Steam Distillation of Essential Oils
In Botany, the term “essential oil” refers to a class of secondary metabolites composed of volatile molecules. In aromatherapy, however, we use a somewhat more restrictive definition and say that a product composed of a plant’s volatile constituents should only be called an essential oil if it was removed from the plant by either steam distillation or, in the case of essential oils that come from the rinds of citrus fruits, cold pressing. The volatile constituents of a plant can also be extracted by other means, like enfleurage and solvent extraction but most people in the field of aromatherapy refer to the resulting products as absolutes, even though they are similar to essential oils. Enfleurage is used to extract essential oils from the most delicate flowers like Gardenia, Rose, Lily and Tuberose. In fact, with most of these really delicate flowers, enfleurage or solvent extraction are the only methods that can be used to get the volatile constituents out since most of these flowers will not hold up to steam distillation and will not yield their oils to pressing; rose is the exception in this list as it is possible to extract rose essential oil by distillation of the flower petals. Solvent extraction is used on a wide range of plant material but, while absolutes produced by solvent extraction are widely used in natural perfumery, they are not used for aromatherapeutic purposes when an essential oil for that plant is available.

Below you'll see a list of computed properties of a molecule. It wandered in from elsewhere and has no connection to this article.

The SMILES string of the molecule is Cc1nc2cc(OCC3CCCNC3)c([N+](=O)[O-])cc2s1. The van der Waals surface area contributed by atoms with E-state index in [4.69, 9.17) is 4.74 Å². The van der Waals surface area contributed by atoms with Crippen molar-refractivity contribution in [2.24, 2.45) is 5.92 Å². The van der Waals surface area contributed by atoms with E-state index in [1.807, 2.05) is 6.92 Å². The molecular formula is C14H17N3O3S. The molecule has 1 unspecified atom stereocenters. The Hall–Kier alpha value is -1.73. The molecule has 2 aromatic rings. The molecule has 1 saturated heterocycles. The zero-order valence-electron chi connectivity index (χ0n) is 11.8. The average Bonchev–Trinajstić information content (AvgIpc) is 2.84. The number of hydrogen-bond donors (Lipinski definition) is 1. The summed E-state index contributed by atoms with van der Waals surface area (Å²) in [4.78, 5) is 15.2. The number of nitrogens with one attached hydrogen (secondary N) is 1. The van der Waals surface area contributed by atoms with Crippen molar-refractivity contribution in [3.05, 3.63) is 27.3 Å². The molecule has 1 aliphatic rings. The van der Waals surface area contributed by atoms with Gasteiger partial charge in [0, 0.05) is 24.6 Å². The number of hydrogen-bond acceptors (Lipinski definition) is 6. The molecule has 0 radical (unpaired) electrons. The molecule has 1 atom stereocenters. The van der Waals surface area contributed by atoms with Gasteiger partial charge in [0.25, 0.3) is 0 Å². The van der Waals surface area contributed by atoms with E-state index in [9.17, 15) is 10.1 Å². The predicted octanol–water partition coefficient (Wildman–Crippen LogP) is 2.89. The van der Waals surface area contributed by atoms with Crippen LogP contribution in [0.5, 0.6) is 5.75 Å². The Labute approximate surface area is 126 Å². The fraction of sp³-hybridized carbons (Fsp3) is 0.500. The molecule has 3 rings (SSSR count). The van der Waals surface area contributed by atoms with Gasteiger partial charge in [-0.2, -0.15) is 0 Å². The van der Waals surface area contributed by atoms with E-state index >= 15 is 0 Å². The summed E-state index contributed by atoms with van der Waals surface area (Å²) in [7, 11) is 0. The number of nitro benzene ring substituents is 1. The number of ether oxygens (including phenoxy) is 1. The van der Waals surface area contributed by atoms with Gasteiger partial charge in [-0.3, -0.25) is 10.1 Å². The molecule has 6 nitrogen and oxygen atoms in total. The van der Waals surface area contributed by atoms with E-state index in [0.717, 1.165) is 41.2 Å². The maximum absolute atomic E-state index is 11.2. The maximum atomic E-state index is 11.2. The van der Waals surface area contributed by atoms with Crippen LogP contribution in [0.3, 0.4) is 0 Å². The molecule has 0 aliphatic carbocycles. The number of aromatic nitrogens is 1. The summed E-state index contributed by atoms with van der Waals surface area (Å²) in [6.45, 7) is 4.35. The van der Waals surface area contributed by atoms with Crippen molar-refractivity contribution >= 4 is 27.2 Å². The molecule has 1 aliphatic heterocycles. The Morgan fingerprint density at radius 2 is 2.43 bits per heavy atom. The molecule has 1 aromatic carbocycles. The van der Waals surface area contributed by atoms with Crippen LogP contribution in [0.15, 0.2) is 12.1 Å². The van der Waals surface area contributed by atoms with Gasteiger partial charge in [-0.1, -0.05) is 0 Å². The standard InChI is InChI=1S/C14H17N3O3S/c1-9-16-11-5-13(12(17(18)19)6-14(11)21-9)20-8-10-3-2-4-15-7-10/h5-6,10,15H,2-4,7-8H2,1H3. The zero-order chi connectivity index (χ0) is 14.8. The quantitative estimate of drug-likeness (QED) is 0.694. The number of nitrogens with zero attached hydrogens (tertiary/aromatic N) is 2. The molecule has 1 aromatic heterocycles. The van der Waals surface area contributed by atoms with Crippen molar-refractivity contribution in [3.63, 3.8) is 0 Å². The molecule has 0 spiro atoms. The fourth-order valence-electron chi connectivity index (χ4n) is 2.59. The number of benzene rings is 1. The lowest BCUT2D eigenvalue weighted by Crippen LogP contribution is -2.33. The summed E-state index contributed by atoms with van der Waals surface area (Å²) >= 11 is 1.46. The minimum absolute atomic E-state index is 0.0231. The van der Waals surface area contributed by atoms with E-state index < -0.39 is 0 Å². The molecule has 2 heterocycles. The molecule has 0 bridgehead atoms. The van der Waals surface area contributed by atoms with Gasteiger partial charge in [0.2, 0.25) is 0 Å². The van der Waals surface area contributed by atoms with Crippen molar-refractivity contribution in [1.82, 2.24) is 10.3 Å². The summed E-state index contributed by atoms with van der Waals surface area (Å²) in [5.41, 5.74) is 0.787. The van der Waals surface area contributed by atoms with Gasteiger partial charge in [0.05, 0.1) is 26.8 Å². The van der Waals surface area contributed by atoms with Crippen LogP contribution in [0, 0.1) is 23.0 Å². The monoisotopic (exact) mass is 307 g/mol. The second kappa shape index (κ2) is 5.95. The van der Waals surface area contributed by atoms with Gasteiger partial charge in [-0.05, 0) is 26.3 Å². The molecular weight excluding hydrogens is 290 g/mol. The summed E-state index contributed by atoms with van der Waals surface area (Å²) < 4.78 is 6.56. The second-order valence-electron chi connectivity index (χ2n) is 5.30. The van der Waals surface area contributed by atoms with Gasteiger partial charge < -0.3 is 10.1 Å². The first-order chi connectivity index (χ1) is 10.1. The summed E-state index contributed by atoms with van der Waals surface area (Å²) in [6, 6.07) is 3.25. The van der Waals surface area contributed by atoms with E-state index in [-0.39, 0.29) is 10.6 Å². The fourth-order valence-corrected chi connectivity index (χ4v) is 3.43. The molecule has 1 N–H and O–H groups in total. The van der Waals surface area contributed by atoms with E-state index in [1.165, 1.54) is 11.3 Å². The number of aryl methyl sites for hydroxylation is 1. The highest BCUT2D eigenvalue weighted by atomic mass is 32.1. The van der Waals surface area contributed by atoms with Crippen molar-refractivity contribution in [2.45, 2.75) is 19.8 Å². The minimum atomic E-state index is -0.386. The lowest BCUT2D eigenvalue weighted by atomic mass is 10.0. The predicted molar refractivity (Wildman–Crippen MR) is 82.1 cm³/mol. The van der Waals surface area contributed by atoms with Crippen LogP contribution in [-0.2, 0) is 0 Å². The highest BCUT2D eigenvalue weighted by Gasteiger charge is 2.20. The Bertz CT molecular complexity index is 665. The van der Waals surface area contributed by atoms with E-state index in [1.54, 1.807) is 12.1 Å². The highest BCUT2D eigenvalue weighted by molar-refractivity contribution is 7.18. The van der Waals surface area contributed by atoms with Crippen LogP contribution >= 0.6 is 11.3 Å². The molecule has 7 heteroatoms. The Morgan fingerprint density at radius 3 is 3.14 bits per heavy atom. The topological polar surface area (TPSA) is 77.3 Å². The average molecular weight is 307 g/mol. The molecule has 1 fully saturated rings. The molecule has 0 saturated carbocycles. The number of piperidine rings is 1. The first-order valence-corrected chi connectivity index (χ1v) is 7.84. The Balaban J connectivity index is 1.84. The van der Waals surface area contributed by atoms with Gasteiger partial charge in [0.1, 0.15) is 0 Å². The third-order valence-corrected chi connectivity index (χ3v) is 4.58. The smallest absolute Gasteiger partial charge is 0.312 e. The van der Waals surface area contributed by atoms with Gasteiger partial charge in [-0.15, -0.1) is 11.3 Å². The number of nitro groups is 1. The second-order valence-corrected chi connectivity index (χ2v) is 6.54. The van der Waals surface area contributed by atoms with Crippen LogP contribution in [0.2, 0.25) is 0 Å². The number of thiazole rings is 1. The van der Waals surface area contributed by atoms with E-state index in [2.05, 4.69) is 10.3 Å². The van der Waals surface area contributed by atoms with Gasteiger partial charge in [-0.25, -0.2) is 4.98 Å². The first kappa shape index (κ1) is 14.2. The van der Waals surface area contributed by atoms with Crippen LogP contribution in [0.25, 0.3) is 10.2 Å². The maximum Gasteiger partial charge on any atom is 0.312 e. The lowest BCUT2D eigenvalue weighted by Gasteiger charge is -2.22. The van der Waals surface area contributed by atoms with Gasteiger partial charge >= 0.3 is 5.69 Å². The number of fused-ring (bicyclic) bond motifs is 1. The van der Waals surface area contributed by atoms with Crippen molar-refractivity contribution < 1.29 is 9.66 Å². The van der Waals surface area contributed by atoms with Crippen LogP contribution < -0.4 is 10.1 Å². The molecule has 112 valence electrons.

Steam distillation of essential oils was invented by the Persian chemist Ibn Sina (known as Avicenna in the West) in the early 11th century. The invention of steam distillation contributed significantly to the development of perfumery, in perfecting the extraction of fragrances. The steam distillation technology significantly influenced Western scientific developments.
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Footnote: The above info on steam distillation was quoted from Wikipedia.